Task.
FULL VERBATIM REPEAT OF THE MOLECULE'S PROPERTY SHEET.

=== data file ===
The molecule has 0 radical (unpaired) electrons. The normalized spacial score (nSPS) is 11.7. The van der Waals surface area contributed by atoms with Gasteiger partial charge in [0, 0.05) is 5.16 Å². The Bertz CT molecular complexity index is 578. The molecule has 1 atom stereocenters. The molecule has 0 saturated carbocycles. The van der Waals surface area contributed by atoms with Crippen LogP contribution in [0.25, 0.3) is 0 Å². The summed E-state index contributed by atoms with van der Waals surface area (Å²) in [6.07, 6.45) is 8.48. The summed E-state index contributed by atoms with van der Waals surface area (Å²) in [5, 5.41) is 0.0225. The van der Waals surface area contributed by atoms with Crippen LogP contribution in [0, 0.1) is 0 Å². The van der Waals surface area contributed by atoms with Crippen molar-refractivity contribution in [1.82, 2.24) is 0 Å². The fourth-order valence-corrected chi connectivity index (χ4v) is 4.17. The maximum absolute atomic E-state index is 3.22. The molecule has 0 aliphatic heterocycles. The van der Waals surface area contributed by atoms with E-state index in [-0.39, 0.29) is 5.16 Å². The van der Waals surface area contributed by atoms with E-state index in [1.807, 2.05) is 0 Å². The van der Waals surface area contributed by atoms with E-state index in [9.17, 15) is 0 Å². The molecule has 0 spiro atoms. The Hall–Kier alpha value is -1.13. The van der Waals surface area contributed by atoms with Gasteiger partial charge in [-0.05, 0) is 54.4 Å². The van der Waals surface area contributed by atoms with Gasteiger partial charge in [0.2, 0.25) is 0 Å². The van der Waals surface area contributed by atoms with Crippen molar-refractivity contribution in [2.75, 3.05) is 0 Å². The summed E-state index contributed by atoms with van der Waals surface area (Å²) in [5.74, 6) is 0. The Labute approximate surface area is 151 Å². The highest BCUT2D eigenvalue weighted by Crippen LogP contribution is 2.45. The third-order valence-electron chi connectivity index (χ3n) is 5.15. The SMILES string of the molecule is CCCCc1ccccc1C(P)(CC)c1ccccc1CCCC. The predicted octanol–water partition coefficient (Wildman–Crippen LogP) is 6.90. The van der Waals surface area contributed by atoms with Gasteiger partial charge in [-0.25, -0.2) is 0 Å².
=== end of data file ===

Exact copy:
The molecule has 0 radical (unpaired) electrons. The normalized spacial score (nSPS) is 11.7. The van der Waals surface area contributed by atoms with Gasteiger partial charge in [0, 0.05) is 5.16 Å². The Bertz CT molecular complexity index is 578. The molecule has 1 atom stereocenters. The molecule has 0 saturated carbocycles. The van der Waals surface area contributed by atoms with Crippen LogP contribution in [0.25, 0.3) is 0 Å². The summed E-state index contributed by atoms with van der Waals surface area (Å²) in [6.07, 6.45) is 8.48. The summed E-state index contributed by atoms with van der Waals surface area (Å²) in [5, 5.41) is 0.0225. The van der Waals surface area contributed by atoms with Crippen LogP contribution in [0, 0.1) is 0 Å². The van der Waals surface area contributed by atoms with Crippen molar-refractivity contribution in [1.82, 2.24) is 0 Å². The fourth-order valence-corrected chi connectivity index (χ4v) is 4.17. The maximum absolute atomic E-state index is 3.22. The molecule has 0 aliphatic heterocycles. The van der Waals surface area contributed by atoms with E-state index in [-0.39, 0.29) is 5.16 Å². The van der Waals surface area contributed by atoms with E-state index in [1.807, 2.05) is 0 Å². The van der Waals surface area contributed by atoms with E-state index in [9.17, 15) is 0 Å². The molecule has 0 spiro atoms. The Hall–Kier alpha value is -1.13. The van der Waals surface area contributed by atoms with Gasteiger partial charge in [-0.05, 0) is 54.4 Å². The van der Waals surface area contributed by atoms with Gasteiger partial charge in [0.2, 0.25) is 0 Å². The van der Waals surface area contributed by atoms with Crippen molar-refractivity contribution in [2.75, 3.05) is 0 Å². The summed E-state index contributed by atoms with van der Waals surface area (Å²) in [5.74, 6) is 0. The Labute approximate surface area is 151 Å². The highest BCUT2D eigenvalue weighted by Crippen LogP contribution is 2.45. The third-order valence-electron chi connectivity index (χ3n) is 5.15. The SMILES string of the molecule is CCCCc1ccccc1C(P)(CC)c1ccccc1CCCC. The predicted octanol–water partition coefficient (Wildman–Crippen LogP) is 6.90. The van der Waals surface area contributed by atoms with Gasteiger partial charge in [-0.25, -0.2) is 0 Å².